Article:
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One of TIME magazine's best summer reads, a "wise" (Entertainment Weekly) and "resplendent" (O, The Oprah Magazine) debut that follows a new widower confronting the truth about his long marriage.
After the sudden death of his wife, Maida, Gene is haunted by the fear that their marriage was not all it appeared to be. Alongside Ed and Gayle Donnelly, friends since college days, he tries to resurrect happy memories of the times the two couples shared, raising their children in a small New Hampshire town and vacationing together at a lake house every summer.
Meanwhile, his daughter, Dary, challenges not only his happy version of the past but also his view of Maida. As a long-standing rift between them deepens, Gene starts to understand how unknown his daughter is to him -- and how enigmatic his wife was as well. And a lingering suspicion seizes his mind that could upend everything he thought he knew.
Katharine Dion's assured debut moves seamlessly between Gene's present-day journey and the long history of a marriage and friendship. Rich and wonderfully alive, The Dependents is the most moving kind of drama, an intimate glance into the expanse of family life and the way we must all eventually bridge the chasm between what we want to believe and what we know to be true.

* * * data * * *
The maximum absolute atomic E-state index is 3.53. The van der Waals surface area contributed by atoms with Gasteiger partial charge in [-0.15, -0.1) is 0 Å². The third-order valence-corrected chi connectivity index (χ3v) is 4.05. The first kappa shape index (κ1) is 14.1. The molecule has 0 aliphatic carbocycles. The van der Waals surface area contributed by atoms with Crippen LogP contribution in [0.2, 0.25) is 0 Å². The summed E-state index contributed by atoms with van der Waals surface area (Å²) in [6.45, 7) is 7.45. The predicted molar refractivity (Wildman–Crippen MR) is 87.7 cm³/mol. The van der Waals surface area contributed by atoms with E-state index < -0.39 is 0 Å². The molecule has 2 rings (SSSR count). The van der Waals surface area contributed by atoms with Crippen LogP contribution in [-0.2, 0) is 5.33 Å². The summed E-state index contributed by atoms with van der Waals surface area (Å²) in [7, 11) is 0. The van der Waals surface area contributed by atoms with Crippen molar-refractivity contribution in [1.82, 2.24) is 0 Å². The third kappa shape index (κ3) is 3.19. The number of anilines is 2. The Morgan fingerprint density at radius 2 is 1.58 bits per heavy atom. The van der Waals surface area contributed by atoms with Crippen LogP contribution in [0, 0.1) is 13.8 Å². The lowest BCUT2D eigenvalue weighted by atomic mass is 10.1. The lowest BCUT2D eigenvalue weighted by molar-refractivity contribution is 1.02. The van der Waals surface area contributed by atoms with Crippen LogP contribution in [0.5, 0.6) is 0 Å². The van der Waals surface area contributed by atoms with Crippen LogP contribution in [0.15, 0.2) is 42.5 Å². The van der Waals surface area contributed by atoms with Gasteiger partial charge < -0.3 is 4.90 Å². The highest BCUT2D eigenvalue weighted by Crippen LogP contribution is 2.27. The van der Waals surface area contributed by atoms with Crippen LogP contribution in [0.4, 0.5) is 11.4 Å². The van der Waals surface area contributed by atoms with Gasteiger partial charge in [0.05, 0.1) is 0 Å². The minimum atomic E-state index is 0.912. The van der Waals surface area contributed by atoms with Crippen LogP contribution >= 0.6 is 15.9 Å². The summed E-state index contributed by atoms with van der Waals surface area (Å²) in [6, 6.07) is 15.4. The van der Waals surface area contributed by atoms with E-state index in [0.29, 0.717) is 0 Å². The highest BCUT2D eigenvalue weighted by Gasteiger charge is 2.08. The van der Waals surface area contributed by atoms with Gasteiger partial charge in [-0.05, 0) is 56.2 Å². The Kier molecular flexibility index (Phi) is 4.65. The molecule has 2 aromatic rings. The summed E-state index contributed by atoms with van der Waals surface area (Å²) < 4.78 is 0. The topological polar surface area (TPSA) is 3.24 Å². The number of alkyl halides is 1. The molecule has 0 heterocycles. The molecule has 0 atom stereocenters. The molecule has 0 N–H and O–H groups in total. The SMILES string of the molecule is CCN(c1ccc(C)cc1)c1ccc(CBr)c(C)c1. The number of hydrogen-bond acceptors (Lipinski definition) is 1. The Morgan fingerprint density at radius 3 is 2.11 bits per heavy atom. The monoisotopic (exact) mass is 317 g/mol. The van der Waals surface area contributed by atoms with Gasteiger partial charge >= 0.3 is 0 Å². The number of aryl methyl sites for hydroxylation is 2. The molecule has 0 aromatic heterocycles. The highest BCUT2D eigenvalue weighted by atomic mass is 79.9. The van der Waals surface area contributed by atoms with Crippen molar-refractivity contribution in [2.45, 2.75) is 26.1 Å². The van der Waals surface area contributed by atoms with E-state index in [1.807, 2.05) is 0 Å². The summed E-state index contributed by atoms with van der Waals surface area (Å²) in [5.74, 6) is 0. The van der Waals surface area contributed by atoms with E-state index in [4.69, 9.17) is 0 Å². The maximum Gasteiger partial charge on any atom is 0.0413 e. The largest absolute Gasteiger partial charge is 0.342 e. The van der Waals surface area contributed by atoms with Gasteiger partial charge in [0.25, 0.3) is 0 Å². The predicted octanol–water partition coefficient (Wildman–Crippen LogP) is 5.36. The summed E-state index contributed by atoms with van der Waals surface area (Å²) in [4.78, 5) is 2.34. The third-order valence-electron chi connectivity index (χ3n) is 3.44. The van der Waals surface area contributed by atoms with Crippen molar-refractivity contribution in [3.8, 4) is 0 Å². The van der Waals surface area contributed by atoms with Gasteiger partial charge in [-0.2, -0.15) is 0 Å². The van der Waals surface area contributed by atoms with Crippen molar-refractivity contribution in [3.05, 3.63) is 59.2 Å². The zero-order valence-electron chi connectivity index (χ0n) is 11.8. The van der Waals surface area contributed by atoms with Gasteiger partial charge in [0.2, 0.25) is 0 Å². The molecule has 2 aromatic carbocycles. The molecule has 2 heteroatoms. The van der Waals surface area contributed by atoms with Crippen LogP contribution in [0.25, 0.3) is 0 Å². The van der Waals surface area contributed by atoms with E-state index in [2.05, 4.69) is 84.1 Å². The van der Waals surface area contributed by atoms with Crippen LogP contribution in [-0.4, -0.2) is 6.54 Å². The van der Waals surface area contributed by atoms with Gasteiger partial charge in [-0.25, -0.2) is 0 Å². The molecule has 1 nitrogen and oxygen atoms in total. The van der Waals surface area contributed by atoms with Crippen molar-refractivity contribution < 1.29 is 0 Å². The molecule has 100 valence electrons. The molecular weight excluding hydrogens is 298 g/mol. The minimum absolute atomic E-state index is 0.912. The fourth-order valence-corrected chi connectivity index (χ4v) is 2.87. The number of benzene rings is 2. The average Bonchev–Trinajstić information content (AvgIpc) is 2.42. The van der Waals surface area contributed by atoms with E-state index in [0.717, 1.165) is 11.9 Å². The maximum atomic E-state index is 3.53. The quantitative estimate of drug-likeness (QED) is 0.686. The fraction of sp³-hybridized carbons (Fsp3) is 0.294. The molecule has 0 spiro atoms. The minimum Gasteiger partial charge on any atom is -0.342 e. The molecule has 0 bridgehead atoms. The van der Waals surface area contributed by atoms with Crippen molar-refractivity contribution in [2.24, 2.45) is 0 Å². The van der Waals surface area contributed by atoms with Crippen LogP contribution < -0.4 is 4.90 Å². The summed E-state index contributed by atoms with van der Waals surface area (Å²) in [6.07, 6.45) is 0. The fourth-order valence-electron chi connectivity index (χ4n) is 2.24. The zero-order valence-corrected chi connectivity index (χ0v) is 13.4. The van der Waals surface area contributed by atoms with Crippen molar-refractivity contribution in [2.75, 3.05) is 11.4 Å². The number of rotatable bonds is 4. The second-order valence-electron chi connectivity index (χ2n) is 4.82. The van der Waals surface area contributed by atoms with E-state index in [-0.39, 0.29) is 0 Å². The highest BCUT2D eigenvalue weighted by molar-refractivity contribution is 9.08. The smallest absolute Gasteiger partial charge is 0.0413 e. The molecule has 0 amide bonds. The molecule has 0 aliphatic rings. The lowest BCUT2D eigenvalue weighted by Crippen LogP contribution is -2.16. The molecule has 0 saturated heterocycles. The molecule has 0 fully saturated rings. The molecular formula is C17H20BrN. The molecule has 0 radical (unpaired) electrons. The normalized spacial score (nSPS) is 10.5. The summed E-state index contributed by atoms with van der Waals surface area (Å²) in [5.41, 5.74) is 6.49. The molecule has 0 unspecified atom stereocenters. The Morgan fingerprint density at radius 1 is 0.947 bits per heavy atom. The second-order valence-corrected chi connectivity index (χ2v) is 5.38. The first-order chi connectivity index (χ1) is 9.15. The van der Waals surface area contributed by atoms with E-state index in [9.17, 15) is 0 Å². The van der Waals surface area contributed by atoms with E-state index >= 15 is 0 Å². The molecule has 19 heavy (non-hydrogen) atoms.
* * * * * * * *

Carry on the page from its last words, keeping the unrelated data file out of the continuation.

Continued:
About the Author
Katharine Dion was born in Oakland, California. She is a graduate of the Iowa Writers' Workshop, where she was awarded the Iowa Arts Fellowship. She has also been a MacDowell Fellow and the recipient of a grant from the Elizabeth George Foundation. She lives in Berkeley, California. The Dependents is her first novel.
"An eloquent debut about memory, love, grief, and friendship . . . The Dependents moves elegantly from past to present, starting with four college friends whose lives become inexorably linked . . . The talented Dion has written a gorgeously meditative debut about how unfully we live our lives or know ourselves and our loved ones."—Caroline Leavitt, San Francisco Chronicle
"This is the beach read you'll still be thinking about as the leaves fall...Debut novelist Dion writes like a dream. Or John Cheever crossed with a very insightful feminist."—Kim Hubbard, People
"Dion's wise debut asks compelling questions about memory and grieving...Stunning."—Entertainment Weekly
"Dion's resplendent debut ponders the fickleness of memory and the human propensity for nostalgia and self-doubt."—O Magazine
"Dion's debut is a heartbreaking meditation on the long process that is healing from grief."—Real Simple
"Moving and profound."—Mackenzie Dawson, New York Post
"When this book arrived in the mail, its author, Katharine Dion, was a person unknown to me. Not anymore. The Dependents is a fine debut, full of intelligent writing and free of the canine desire to please that afflicts so much contemporary writing. And yet this book pleases on many levels. I will look for Ms. Dion's work in the future."—Jeffrey Eugenides, Pulitzer Prize-winning and New York Times bestselling author of Middlesex and The Marriage Plot
"This richly textured family drama is a marvel of a novel. With great subtlety and tact, it evokes the love, devotion, and sadness that bind a grieving father to his troubled daughter. Its cumulative power comes from the depth of Dion's entry into her characters and the vividness of her prose that brings them to life. The Dependents is one of the best debut novels I've read in years, and a very auspicious one.—Adam Haslett, Pulitzer Prize finalist and author of Imagine Me Gone